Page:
On your point about democracy, we agree that the current setup is unsatisfactory and that decentralisation of power to the member states and mechanisms such as a red card would inject greater democratic accountability.

Denis Cooper said...

Open Europe blog team -

More accurately my point is that an independent Scotland would automatically be outside the EU UNDER THE PRESENT EU TREATIES, and that legal problem could not be fudged through secondary legislation in the same way that secondary legislation could be used to accommodate the changed, that is to say diminished, circumstances of the continuing UK, with just one minor exception as far as I can see.

And because the economic consequences of that would be catastrophic for Scotland and damaging for the rest of the UK Cameron would have no choice but to plead either for EU treaty changes so that Scotland was fast-tracked into the EU as a new member state at the same instant that it ceased to be part of the UK, or for some kind of agreement allowing Scotland access to the EU Single Market, including the continuing UK, as well as participation in all the EU trade agreements with other countries around the world.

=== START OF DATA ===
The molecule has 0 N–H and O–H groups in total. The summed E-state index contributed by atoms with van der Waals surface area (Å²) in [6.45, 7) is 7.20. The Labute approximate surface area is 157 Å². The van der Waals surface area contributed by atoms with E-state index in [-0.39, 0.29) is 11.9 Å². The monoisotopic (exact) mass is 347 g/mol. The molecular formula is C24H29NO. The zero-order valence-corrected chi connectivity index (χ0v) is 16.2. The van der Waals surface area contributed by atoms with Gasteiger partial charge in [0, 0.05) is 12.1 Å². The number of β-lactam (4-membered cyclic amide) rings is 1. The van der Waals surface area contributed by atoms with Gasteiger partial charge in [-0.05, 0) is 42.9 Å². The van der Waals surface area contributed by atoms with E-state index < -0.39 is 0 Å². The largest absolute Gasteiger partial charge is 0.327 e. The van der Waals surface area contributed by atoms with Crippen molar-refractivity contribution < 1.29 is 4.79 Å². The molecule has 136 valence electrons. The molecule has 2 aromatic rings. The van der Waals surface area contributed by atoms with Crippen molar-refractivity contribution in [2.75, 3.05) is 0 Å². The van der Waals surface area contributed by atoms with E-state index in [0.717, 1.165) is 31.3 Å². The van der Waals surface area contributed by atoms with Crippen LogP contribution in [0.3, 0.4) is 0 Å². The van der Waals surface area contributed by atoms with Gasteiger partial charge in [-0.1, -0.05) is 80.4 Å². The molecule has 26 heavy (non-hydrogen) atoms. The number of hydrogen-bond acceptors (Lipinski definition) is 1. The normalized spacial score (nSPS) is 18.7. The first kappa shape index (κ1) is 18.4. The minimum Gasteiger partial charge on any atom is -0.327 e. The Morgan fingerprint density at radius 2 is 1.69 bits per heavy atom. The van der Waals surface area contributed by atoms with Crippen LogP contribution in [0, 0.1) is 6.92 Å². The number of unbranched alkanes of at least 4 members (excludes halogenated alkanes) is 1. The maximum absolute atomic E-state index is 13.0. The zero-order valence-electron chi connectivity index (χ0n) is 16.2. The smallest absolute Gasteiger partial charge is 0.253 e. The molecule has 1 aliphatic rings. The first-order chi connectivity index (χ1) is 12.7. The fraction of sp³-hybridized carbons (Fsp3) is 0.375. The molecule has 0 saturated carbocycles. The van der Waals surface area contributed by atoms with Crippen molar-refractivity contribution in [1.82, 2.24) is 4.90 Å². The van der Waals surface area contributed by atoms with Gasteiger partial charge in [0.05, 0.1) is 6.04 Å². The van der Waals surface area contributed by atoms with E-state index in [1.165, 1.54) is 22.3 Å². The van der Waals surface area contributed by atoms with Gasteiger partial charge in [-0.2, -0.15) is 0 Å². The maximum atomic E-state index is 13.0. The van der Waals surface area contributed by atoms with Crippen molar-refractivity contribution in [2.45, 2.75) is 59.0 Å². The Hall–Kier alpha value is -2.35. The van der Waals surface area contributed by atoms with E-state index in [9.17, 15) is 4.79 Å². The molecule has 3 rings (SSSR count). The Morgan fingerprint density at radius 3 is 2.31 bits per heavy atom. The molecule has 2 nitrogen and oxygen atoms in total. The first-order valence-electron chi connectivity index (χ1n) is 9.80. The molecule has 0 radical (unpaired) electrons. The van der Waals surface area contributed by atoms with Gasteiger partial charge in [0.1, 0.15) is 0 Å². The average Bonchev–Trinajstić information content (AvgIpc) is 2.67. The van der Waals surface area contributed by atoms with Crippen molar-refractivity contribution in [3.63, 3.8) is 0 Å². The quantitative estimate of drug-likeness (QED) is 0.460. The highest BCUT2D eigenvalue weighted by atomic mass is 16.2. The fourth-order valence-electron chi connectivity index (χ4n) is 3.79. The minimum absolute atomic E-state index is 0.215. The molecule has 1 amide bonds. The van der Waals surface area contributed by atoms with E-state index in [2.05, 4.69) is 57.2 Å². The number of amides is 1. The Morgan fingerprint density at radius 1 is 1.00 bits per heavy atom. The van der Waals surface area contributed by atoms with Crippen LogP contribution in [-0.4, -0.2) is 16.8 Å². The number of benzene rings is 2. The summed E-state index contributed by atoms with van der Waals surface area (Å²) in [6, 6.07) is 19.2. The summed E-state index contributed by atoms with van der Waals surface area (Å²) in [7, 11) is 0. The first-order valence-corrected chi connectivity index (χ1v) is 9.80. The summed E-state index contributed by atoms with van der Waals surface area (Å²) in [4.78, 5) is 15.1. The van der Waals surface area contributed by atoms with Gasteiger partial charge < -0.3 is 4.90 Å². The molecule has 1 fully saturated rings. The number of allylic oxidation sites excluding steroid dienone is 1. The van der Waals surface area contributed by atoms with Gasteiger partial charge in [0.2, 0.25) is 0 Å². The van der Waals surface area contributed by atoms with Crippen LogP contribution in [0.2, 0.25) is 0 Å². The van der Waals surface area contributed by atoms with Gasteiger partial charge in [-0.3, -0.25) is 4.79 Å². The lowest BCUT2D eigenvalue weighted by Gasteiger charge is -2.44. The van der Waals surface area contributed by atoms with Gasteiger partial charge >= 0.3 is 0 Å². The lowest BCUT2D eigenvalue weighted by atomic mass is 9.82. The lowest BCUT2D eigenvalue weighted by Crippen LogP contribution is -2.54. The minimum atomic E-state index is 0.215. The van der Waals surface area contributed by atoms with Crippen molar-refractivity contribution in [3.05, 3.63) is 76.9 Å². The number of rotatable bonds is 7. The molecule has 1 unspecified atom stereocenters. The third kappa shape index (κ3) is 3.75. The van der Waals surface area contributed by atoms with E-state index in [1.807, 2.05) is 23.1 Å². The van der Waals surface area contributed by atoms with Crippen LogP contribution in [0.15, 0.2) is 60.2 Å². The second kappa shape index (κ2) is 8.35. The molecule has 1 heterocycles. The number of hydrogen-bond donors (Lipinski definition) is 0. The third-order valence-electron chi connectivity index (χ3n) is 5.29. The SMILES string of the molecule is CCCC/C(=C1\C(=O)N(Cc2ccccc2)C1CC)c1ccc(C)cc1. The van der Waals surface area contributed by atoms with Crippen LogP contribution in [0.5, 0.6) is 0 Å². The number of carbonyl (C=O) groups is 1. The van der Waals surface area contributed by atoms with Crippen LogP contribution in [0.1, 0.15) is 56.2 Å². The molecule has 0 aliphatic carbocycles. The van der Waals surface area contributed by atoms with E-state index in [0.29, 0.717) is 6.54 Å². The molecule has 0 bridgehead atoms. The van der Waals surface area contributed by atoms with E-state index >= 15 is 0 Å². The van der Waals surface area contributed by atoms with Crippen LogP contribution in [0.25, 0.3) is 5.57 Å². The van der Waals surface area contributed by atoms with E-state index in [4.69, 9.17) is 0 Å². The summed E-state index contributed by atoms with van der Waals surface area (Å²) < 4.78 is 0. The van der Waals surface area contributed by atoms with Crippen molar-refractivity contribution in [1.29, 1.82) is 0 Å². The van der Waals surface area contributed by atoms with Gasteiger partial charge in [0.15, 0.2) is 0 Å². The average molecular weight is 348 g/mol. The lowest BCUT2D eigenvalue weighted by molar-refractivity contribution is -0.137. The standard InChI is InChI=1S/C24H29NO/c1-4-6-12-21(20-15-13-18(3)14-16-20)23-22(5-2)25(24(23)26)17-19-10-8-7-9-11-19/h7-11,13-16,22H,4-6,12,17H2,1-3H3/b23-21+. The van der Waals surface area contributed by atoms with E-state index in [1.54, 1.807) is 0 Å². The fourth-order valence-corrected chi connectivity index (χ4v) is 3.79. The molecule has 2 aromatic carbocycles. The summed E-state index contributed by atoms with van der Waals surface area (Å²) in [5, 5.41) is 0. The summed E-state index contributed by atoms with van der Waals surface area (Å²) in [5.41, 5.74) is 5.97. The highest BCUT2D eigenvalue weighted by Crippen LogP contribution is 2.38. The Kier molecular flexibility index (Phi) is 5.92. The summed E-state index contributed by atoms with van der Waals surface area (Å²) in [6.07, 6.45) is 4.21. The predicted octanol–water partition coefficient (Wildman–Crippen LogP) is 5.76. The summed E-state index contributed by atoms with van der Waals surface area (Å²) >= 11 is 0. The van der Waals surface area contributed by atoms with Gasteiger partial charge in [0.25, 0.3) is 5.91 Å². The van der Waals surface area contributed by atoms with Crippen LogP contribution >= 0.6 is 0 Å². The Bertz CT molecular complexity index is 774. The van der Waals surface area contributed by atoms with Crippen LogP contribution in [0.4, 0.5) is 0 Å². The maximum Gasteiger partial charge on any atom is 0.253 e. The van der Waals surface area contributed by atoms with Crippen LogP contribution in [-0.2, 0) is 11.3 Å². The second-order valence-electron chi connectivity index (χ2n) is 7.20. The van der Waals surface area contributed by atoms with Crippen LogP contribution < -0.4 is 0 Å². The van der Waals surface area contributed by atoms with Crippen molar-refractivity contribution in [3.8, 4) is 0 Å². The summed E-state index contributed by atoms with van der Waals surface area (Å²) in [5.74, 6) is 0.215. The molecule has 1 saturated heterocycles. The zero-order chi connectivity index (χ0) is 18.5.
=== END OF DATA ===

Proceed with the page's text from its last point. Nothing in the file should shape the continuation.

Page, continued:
Therefore at a stroke our bold Prime Minister would be reduced to a supplicant in negotiations with the other EU countries, and while they might agree to give him what he needed it's very unlikely that there would be no price to pay for their agreement.

christhai said...

When one considers the incredibly high cost of being a member of the EU coupled with the corrosive levels of corrupt mismanagement and incompetence it cannot be any other decision than to leave this fetid organisation.

Forced to fall back on the WTO rules?

The REST of the WORLD manages very well with them.

Unilateral Trade Agreements?

Name just ONE whereby the rights of a trading partner's people are dissolved.

You must be joking. Just being shorn of the COST - the Incredible Cost of being an EU Member will pay for the tariffs.


Tariffs work in two directions - and the EU has a massive problem there doesn't it?